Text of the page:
Once again only on the new Self Publish market we find TYPE 2 clients which don´t understand that an illustrator should be hired for his portfolio instead of just being used to be remotely controlled.

Professional companies, hire illustrators based on what they showcase on their portfolios.
Because... that artist portfolio reflects not only the pretty pics he does but also how skilled that person his at his job. Something that in the Self Publish client market is rarely recognized beyond the fact some people can do pretty pics.

When a publisher/company hires a professional illustrator is because people inside that company understand that the illustrator will be able to do for them the same he did for other clients. And they recognize that for that end result to work, the artist needs to be free to put his own creative input into each project.

Art Direction when I´m working for a company working with a real art director does not mean I´m being told what to draw or how to specifically draw something that needs to be that exactly like that. Exactly "like that" does not exist in that context. What exists are - directions to follow - and sometimes a specific color mood to achieve. 
Art Direction from professional art directors means that they know and recognize what is an artist's best technical points and they guide that artist in certain directions so he can paint or render what the project needs.
It´s never about, -  paint me that thing exactly as I see it in my mind because I´m paying for it.
An art director is not someone that keeps telling exactly how a character should be like to the infinite detail but tells the artist that based on what that person has showcased in his portfolio that it might be good if he can paint detail in a certain way ( general or specific direction ) to achieve one of the effects he´s already good at creating in his other pics from his own portfolio for example.
Or - let´s try a different color to balance the overall color mood of the book, or maybe we can find a different composition for the scene. It´s never about - draw me this with this specific line direction, or ... don´t use that line width because I don´t like it.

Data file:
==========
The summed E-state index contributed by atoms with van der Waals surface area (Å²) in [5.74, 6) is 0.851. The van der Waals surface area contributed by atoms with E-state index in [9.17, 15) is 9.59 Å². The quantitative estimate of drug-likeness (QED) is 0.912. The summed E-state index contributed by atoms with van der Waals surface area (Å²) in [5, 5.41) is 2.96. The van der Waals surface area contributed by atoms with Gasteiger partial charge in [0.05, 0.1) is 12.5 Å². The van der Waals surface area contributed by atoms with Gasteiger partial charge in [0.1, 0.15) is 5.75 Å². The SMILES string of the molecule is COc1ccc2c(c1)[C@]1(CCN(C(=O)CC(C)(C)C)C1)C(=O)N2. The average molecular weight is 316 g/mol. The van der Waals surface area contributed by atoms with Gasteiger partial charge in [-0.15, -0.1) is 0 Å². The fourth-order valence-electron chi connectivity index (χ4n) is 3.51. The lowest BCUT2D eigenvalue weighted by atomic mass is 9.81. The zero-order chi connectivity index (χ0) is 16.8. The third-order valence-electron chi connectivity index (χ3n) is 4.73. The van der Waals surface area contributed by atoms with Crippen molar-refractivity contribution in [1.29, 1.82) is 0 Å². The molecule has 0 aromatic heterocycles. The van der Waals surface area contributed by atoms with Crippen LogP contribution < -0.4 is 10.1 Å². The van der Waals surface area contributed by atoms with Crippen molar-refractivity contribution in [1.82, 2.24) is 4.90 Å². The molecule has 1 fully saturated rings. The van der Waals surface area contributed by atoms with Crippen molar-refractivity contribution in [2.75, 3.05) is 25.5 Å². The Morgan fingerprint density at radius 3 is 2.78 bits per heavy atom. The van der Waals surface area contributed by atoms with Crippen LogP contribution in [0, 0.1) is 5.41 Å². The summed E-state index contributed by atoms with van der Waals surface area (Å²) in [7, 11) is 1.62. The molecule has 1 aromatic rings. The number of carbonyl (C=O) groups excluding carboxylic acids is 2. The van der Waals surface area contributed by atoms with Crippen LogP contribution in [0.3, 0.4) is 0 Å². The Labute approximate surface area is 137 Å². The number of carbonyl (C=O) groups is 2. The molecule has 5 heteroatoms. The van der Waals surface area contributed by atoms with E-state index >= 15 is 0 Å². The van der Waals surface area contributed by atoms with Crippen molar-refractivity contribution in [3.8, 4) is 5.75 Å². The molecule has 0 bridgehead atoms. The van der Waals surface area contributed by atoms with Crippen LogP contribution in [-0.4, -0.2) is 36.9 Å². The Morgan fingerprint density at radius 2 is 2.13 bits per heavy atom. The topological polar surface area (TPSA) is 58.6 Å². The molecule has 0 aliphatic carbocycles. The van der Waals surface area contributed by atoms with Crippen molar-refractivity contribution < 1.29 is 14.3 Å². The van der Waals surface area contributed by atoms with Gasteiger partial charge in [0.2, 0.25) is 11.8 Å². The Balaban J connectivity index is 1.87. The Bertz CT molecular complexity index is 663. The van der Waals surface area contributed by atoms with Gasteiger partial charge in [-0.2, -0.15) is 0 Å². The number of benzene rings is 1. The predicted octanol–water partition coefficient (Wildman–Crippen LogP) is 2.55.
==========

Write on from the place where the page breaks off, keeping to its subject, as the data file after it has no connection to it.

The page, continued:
With an art director, contrary to a self publish TYPE 2 client it´s never about... I want you to paint this eye in this exact way as I see it in my mind, this line needs to have that curve, now delete that extra line because I don't like it, now add that glow effect and then remove that color, etc.
My favorite being, - do not use any of your painting brush-strokes or textures in the same way that you have ALL OVER your portfolio ( and which are part of my style but that does not seem to matter ); because I don´t like those. Paint in another way, one that actually reflects - my vision -; here, paint something that looks like this drawing this other artist did.

When an illustrator is working for a publishing company, working with an art director there´s no way he will come across one of the most common and useless time-consuming demands many TYPE 2  clients tend to throw at illustrators out of the blue and then even ask for endless revisions on these "details", pushing it more to the left, to the right, etc. Sometimes for days on end. Something that usually starts with - "I don´t care if it´s not seen in the printing page at all, I want you to go through each page and add this specific color pixel (to something)  or paint this detail because it matters to me and I want to know it´s there when I look at the book even if it does not print ; (because of the resolution)."